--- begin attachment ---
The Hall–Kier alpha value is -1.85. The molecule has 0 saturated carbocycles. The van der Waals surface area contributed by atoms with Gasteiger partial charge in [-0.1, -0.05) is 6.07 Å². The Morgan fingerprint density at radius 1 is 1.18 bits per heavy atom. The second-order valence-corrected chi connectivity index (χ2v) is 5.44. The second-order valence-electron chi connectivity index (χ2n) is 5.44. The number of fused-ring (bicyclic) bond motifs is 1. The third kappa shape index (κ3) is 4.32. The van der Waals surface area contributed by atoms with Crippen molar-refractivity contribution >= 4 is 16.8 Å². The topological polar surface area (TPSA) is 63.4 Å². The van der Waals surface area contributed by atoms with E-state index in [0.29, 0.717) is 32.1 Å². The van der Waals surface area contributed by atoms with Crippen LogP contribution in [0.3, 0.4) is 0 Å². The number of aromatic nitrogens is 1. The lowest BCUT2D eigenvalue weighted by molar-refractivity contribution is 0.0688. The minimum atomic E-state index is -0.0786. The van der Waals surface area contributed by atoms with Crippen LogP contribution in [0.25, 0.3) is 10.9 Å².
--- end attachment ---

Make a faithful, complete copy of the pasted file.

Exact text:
The Hall–Kier alpha value is -1.85. The molecule has 0 saturated carbocycles. The van der Waals surface area contributed by atoms with Gasteiger partial charge in [-0.1, -0.05) is 6.07 Å². The Morgan fingerprint density at radius 1 is 1.18 bits per heavy atom. The second-order valence-corrected chi connectivity index (χ2v) is 5.44. The second-order valence-electron chi connectivity index (χ2n) is 5.44. The number of fused-ring (bicyclic) bond motifs is 1. The third kappa shape index (κ3) is 4.32. The van der Waals surface area contributed by atoms with Crippen molar-refractivity contribution >= 4 is 16.8 Å². The topological polar surface area (TPSA) is 63.4 Å². The van der Waals surface area contributed by atoms with E-state index in [0.29, 0.717) is 32.1 Å². The van der Waals surface area contributed by atoms with Crippen LogP contribution in [0.3, 0.4) is 0 Å². The number of aromatic nitrogens is 1. The lowest BCUT2D eigenvalue weighted by molar-refractivity contribution is 0.0688. The minimum atomic E-state index is -0.0786. The van der Waals surface area contributed by atoms with Crippen LogP contribution in [0.25, 0.3) is 10.9 Å².